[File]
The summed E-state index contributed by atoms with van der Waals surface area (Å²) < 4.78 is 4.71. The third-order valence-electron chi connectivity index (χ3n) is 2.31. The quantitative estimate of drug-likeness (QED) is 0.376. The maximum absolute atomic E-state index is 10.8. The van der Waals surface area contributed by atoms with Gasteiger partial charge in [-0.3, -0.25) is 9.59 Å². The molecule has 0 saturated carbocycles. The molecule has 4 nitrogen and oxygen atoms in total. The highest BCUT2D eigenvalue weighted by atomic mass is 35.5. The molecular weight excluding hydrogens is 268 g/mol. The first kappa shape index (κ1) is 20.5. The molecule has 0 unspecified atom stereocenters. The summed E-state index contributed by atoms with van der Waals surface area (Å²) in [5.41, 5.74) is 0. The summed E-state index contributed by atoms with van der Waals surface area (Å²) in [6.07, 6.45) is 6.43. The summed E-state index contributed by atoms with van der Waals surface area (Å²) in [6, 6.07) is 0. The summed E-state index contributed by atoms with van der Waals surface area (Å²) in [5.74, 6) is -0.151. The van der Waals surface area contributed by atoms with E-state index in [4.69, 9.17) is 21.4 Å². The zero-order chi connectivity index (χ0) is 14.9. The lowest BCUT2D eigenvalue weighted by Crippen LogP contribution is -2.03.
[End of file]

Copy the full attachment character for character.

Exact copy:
The summed E-state index contributed by atoms with van der Waals surface area (Å²) < 4.78 is 4.71. The third-order valence-electron chi connectivity index (χ3n) is 2.31. The quantitative estimate of drug-likeness (QED) is 0.376. The maximum absolute atomic E-state index is 10.8. The van der Waals surface area contributed by atoms with Gasteiger partial charge in [-0.3, -0.25) is 9.59 Å². The molecule has 0 saturated carbocycles. The molecule has 4 nitrogen and oxygen atoms in total. The highest BCUT2D eigenvalue weighted by atomic mass is 35.5. The molecular weight excluding hydrogens is 268 g/mol. The first kappa shape index (κ1) is 20.5. The molecule has 0 unspecified atom stereocenters. The summed E-state index contributed by atoms with van der Waals surface area (Å²) in [5.41, 5.74) is 0. The summed E-state index contributed by atoms with van der Waals surface area (Å²) in [6.07, 6.45) is 6.43. The summed E-state index contributed by atoms with van der Waals surface area (Å²) in [6, 6.07) is 0. The summed E-state index contributed by atoms with van der Waals surface area (Å²) in [5.74, 6) is -0.151. The van der Waals surface area contributed by atoms with E-state index in [4.69, 9.17) is 21.4 Å². The zero-order chi connectivity index (χ0) is 14.9. The lowest BCUT2D eigenvalue weighted by Crippen LogP contribution is -2.03.